Wednesday, September 29, 2010

Following Up on the Pledge

A legitimate criticism of the the Pledge to America is that it doesn't get specific about how to slash the size of government, except for repealing the stimulus and Obamacare (not bad starts, however). Reason magazine steps into the fray with this month's issue appropriately titled "How to Slash Government Before It Slashes You." If Republicans are too get serious about governing they need to look at some of the best ideas (my picks, there were many more, so go subscribe already):

  1. Reform Medicaid by changing the funding from a matching grant to a block grant. Matching funding encourages the states to just spend more, rather than getting costs under control.
  2. Reduce federal education spending back to 2001 levels. The federal government doesn't educate a single child, but the Education budget has risen 80% in the last decade.
  3. Switch to defined contributions pensions at the federal, state and local level. (This has been partially accomplshed at the federal level.) It won't solve the immediate issue, but the shift will pay long term benefits to both employees and taxpayers. (Meg Whitman has proposed this, I may vote for her yet.)
  4. End Davis-Bacon "prevailing wage" laws. The requirement was originally a racist attempt to deny blacks jobs on federal projects, its impact is to increase the cost of all federal contracts to the benefit of union shops.
  5. Bust up Fannie and Freddie. Because these agencies operate with the backing of the Federal Reserve, as well as the Treasury, they will continue to be a drain on the economy. Like a compulsive gambler with a trust fund, they will always take on excess risk and leave you, the taxpayer, stuck with the bill.
  6. Just start cutting. In the 1990s, Canada, under a Liberal government even, mandate actual cuts in the size of government to deal with a ballooning deficit. The key was a concerted campaign by the Prime Minister to convince the public of the need for cuts. This might have to wait until after Obama is defeated in 2012, but it can be done.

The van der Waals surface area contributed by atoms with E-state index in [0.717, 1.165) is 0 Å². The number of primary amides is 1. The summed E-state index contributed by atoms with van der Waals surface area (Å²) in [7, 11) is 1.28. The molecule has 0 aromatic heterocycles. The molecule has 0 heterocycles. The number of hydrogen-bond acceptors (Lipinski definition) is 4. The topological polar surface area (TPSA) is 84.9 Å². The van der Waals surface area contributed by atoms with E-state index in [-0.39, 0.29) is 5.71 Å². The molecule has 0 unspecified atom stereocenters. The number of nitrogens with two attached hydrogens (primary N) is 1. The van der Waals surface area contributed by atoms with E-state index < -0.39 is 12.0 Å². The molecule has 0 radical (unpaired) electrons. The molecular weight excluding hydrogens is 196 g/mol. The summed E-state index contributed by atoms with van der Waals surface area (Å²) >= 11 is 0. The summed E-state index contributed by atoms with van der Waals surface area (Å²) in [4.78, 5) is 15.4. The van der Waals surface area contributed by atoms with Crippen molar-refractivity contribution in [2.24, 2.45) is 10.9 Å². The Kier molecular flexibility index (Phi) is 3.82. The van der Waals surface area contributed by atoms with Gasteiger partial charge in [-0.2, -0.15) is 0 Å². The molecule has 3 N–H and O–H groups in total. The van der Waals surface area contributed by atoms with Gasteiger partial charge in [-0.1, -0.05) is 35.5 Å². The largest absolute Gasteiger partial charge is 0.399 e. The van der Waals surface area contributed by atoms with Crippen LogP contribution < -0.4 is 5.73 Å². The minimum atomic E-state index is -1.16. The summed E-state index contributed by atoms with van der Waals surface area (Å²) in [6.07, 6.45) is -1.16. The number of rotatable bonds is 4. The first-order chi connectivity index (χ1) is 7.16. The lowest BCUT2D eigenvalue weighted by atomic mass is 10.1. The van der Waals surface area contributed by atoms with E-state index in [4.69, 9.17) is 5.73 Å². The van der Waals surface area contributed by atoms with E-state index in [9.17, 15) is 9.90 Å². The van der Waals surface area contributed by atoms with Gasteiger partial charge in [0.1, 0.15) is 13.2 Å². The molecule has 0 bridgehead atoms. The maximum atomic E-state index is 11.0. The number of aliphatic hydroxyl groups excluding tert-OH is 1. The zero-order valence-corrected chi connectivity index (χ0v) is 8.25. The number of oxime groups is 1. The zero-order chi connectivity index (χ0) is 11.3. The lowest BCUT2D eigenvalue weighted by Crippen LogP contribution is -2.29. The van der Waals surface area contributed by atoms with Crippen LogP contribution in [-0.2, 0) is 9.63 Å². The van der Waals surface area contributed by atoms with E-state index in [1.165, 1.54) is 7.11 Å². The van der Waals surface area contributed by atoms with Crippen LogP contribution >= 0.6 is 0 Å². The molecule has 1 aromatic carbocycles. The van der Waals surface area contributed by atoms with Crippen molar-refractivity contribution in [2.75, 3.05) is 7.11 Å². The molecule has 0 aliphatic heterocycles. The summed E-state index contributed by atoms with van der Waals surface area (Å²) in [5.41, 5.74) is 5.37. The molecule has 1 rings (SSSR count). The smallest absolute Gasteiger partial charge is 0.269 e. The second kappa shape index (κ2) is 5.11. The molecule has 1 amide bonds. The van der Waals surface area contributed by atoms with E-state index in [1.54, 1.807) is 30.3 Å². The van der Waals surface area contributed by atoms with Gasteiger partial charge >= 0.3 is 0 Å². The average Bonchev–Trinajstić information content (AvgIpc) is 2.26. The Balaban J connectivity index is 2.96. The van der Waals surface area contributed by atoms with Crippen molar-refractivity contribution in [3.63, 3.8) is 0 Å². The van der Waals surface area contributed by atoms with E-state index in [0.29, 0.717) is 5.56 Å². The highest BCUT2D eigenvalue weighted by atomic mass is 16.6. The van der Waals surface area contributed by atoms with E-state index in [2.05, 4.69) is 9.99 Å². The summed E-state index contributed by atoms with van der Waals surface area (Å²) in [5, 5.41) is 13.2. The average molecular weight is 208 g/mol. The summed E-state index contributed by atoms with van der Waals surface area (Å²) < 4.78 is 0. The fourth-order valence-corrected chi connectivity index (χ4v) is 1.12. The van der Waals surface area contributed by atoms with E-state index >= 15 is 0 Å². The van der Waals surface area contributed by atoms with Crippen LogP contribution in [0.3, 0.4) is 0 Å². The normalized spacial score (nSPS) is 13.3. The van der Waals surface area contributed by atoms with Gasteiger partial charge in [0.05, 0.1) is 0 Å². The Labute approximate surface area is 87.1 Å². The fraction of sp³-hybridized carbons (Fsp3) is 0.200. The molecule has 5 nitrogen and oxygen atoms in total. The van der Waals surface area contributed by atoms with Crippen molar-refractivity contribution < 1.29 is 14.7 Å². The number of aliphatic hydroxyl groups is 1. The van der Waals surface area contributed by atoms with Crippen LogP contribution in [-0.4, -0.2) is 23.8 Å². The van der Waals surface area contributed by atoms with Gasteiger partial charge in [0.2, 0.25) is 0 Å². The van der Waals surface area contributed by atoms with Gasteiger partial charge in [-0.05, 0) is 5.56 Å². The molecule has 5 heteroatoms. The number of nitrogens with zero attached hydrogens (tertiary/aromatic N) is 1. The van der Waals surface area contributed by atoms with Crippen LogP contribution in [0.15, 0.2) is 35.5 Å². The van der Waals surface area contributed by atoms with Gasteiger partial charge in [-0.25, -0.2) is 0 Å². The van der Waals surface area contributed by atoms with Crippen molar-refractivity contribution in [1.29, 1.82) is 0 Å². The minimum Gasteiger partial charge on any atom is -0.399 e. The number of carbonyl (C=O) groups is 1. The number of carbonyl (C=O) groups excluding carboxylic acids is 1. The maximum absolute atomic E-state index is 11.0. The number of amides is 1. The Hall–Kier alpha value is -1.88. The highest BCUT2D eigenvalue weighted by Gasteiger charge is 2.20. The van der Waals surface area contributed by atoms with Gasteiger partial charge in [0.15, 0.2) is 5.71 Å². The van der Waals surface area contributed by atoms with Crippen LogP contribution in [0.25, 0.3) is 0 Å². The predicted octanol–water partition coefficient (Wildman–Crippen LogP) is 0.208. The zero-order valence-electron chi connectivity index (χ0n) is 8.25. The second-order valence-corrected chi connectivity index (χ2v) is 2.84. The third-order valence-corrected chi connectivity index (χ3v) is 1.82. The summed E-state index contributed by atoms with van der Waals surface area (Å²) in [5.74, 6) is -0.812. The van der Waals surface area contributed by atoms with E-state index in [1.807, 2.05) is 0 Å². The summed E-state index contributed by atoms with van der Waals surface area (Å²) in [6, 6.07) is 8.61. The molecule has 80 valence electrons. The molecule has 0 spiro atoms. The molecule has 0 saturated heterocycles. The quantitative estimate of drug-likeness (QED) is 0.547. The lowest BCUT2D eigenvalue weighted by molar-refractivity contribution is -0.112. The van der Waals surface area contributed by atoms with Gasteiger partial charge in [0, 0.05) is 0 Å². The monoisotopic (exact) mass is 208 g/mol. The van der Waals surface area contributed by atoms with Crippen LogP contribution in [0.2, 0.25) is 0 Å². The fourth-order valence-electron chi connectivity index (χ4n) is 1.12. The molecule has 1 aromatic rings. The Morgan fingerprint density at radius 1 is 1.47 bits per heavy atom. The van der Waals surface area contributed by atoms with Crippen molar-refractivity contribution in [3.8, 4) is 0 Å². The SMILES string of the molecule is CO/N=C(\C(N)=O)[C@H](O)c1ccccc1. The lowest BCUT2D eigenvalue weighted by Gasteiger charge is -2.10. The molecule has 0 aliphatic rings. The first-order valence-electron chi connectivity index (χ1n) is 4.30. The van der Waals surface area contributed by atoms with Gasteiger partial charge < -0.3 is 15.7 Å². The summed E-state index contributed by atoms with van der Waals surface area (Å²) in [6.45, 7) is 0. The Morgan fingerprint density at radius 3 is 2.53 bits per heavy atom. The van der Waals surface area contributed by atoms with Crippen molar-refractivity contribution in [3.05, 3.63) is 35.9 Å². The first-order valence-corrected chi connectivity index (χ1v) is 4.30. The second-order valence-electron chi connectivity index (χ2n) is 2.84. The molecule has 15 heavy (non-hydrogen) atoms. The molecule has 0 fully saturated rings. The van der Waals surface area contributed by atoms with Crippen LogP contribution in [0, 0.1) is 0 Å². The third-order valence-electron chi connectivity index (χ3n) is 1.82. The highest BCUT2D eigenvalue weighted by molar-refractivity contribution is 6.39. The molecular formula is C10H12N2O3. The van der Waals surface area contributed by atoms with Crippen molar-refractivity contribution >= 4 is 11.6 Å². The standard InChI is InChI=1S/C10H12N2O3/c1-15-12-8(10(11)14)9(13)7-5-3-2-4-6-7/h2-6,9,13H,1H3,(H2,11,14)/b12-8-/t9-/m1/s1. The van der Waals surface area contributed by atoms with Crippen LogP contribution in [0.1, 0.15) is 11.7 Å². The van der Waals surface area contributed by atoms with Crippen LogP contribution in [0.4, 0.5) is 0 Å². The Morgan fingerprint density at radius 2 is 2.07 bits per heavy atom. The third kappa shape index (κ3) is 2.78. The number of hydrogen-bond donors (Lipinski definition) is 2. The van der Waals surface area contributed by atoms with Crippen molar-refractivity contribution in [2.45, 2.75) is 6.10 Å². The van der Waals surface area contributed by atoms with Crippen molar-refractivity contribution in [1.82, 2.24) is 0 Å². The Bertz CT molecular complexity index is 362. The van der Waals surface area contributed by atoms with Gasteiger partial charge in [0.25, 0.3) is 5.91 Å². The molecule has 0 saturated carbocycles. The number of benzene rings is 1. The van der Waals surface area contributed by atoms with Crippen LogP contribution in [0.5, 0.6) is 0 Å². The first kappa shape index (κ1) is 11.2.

I would like to add my own:
Reduce regulation and then fire regulators. Not only will this save money, but it will grow the economy as businesses are unburdened from the overwhelming number of new regulation that has piled up over twenty years.

There, the GOP needs to take a look at some of these ideas and get ready to govern. They better cut spending, or they will find themselves with primary challenges again. The Tea Party has shown its clout, time to use it for the good of the Republic.


  1. I like yours better than any of theirs.

    I'll add another of my favorites: abolish 'collective bargaining'. Its extortion and getting rid of it would pull the rug out from under EVERY union in the country. That's a major reform of education, other public employees, manufacturing, transportation, energy. Probably a bunch more too. And as unions atrophied or got fired en masse, their dirty money would dry up in politics as well. And the economy would get a major boost as companies converted to lower paid but more numerous and less entitled (i.e. happier) employees.

    Should just go write a blog on this.

  2. Just make it so unions can't span more than one employer, and abolish public sector unions.

    So, no "autoworker's union"-- there's the Ford, Chevy, etc union.

  3. Shane, Foxfier,
    I disagree with you guys on this one. Collective bargaining comes under freedom of association. I object to government rules and interference that tilts towards the unions.

  4. @B-Daddy That's a misconception. Employees have freedom of association on their own time and in their own homes, but no freedom of association on the property of their employer. The employer has the right to set the terms before they set foot in his factory. Including firing employees for forming an organization. That's the employers freedom of association. So 'collective bargaining' rights are actually a violation of rights even of the freedom to associate.

    Its kind of like the freedom of speech. You have it, but that doesn't mean you can force a TV station or newspaper to broadcast your views. You have to exercise that right on your own dime. Otherwise it just becomes license to point a gun at your neighbor and compel him to pay for the exercise of your rights. Which is absurd.

  5. Being required to join a (very politically active) union in order to work is freedom of association?

    I am familiar with some of the stuff unions were made to counter-- I'm also familiar with the excesses from day one, since my grandfather crossed picket lines when he thought the strike was stupid. (Didn't get bothered, much-- also made Wolverine look like a skinny wimp, though, and EVERYONE knew granny.)

    What justification do you find for public sector unions? As the latest meme going around points out, there's nobody protecting the interest of the tax payer in that deal.

  6. Shane, Foxie, thanks for elucidating. You're not really saying that we should pass laws forbidding union membership, if I get you right. You're just saying that the current laws prevent employers from exercising their own rights. I can understand that position, but it has to be rolled out very carefully, because it can be easily misconstrued.

  7. Employees, too.

    NONE of the teachers I know like the teacher's union!

    I might forbid membership in a public service union, though-- baring some rather major reforms.